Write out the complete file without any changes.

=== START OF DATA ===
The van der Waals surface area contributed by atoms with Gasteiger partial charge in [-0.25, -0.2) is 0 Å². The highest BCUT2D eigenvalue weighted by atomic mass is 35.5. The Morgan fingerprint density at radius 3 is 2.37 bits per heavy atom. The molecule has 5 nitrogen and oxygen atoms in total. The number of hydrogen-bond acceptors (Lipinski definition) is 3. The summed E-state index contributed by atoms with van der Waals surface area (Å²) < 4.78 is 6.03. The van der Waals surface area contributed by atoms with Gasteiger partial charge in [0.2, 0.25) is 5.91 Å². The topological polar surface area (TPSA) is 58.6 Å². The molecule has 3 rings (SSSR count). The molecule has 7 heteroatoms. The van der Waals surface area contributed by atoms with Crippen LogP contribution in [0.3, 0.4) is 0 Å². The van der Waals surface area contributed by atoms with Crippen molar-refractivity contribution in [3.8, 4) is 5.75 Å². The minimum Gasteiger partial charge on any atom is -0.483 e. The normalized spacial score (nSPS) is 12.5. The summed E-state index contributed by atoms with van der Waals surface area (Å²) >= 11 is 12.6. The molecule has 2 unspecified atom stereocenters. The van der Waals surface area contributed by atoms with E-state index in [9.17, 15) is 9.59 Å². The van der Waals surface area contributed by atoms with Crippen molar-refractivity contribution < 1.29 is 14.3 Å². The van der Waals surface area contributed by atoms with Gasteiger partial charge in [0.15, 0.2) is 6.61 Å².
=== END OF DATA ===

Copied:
The van der Waals surface area contributed by atoms with Gasteiger partial charge in [-0.25, -0.2) is 0 Å². The highest BCUT2D eigenvalue weighted by atomic mass is 35.5. The Morgan fingerprint density at radius 3 is 2.37 bits per heavy atom. The molecule has 5 nitrogen and oxygen atoms in total. The number of hydrogen-bond acceptors (Lipinski definition) is 3. The summed E-state index contributed by atoms with van der Waals surface area (Å²) < 4.78 is 6.03. The van der Waals surface area contributed by atoms with Gasteiger partial charge in [0.2, 0.25) is 5.91 Å². The topological polar surface area (TPSA) is 58.6 Å². The molecule has 3 rings (SSSR count). The molecule has 7 heteroatoms. The van der Waals surface area contributed by atoms with Crippen LogP contribution in [0.3, 0.4) is 0 Å². The van der Waals surface area contributed by atoms with Crippen molar-refractivity contribution in [3.8, 4) is 5.75 Å². The minimum Gasteiger partial charge on any atom is -0.483 e. The normalized spacial score (nSPS) is 12.5. The summed E-state index contributed by atoms with van der Waals surface area (Å²) >= 11 is 12.6. The molecule has 2 unspecified atom stereocenters. The van der Waals surface area contributed by atoms with E-state index in [9.17, 15) is 9.59 Å². The van der Waals surface area contributed by atoms with Crippen molar-refractivity contribution < 1.29 is 14.3 Å². The van der Waals surface area contributed by atoms with Gasteiger partial charge in [0.15, 0.2) is 6.61 Å².